Technology has been able to unite the world like never before. People are able to share up to the minute, first hand encounters via social media as in the case of Philando Castile. Castile’s girlfriend live streamed a traffic stop which ended with Philando Castile’s death at the hands of police officers in front of their child (Nelson, 2018). Eric Garner, an unarmed man was approached by several officers for selling loose cigarettes in front of a store. His murder by choking was witnessed by many due to a cell phone recording and viewed throughout the world (Baker, 2015). The reactions were instantaneous, insensitive and divisive.
Technology provides users that ability to experience situations in real time. Reactions are also given in real time with not much time given to process information. With the growing sophistication of technology it is becoming increasingly more difficult to discern fact from fiction. Images and videos can be manipulated to make it seem that individuals are present at a scene where they were not. Voices can be digitized and manipulated to speak words that were never uttered by a person and even DNA can be manipulated to appear in a place where a person never was. We live in a world where seeing is no longer believing. However, ultimately, there are real people, with real families and rights on the receiving end of ill-informed comments and unsolicited opinions.
Social justice goals as outlined in the Universal Declaration of Human Rights includes ideals such as Article 3 – “Everyone has the right to life, liberty and security of person,” and Article 7 – “All are equal before the law and are entitled without any discrimination in violation of this Declaration and against any incitement to such discrimination” (United Nations, 2015). As educators, if we are to foster learning with this concepts in mind, it is imperative to instill critical thinking skills, empathy and an awareness of their important role in the world. The Digital Literacy Framework developed by The Southern Poverty Law Center for Teaching Tolerance developed a digital literacy framework with seven keys to develop digital and civic literacy skills. Among these skills are valuable guidelines for evaluating sources for bias, displaying inclusivity, managing their digital footprint and recognizing the power of the internet for civic action (Teaching Tolerance, 2017).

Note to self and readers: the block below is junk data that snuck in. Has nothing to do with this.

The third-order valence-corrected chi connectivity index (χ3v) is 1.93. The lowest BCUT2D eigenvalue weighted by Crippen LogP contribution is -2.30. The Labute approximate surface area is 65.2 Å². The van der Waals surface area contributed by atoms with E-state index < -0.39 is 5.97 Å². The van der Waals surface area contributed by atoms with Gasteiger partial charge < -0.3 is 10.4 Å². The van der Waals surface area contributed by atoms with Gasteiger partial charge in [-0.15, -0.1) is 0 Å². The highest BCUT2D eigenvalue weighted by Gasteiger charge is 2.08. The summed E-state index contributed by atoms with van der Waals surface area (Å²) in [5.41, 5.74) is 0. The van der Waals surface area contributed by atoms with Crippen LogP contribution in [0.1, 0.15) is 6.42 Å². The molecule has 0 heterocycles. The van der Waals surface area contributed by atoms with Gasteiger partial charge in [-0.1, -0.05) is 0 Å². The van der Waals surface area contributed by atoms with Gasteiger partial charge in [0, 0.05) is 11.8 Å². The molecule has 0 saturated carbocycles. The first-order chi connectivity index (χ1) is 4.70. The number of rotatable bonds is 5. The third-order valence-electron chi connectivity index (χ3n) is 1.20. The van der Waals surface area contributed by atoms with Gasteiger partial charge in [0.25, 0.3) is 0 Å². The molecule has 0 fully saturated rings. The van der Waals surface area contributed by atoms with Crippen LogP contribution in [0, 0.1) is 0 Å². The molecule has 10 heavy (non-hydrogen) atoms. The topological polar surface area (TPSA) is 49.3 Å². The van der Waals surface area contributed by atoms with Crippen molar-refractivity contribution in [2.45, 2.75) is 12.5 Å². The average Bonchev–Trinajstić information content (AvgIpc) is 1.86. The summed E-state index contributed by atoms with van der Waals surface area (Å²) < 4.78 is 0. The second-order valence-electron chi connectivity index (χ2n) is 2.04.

When using technology it is important that students learn to authenticate and cross reference sources. We must teach them to acknowledge and be mindful of their inherit biases and to be mindful of how they respond because their digital footprint is traceable.
Technology has the capacity to bring awareness. Technology alone does not have the capacity to develop understanding or compassion.
Baker, A. Goodman, J.D., Mueller, B. (2015, June 13). Beyond the chokehold: the path to Eric Garner’s death.Retrieved September 2018, from The New York Times: https://www.nytimes.com/2015/06/14/nyregion/eric-garner-police-chokehold-staten-island.html
Nelson, T. (2018, July 16). Two Years After the Police Killing of Philando Castile, Justice Continues to be Denied.Retrieved from ACLU: https://www.aclu.org/blog/racial-justice/two-years-after-police-killing-philando-castile-justice-continues-be-denied
Teaching Tolerance. (2017). Digital Literacy Framework. Retrieved September 2018, from Teaching Tolerance: https://www.tolerance.org/sites/default/files/2017-10/Teaching-Tolerance-Digital-Literacy-Framework.pdf
Teachings in Education. (2017, 20 June). Flipped classroom model. Retrieved September 2018, from Youtube.com: https://www.youtube.com/watch?v=BCIxikOq73Q
United Nations. (2015). Universal Declaration of Human Rights. Retrieved 2018, from United Nations: http://www.un.org/en/udhrbook/pdf/udhr_booklet_en_web.pdf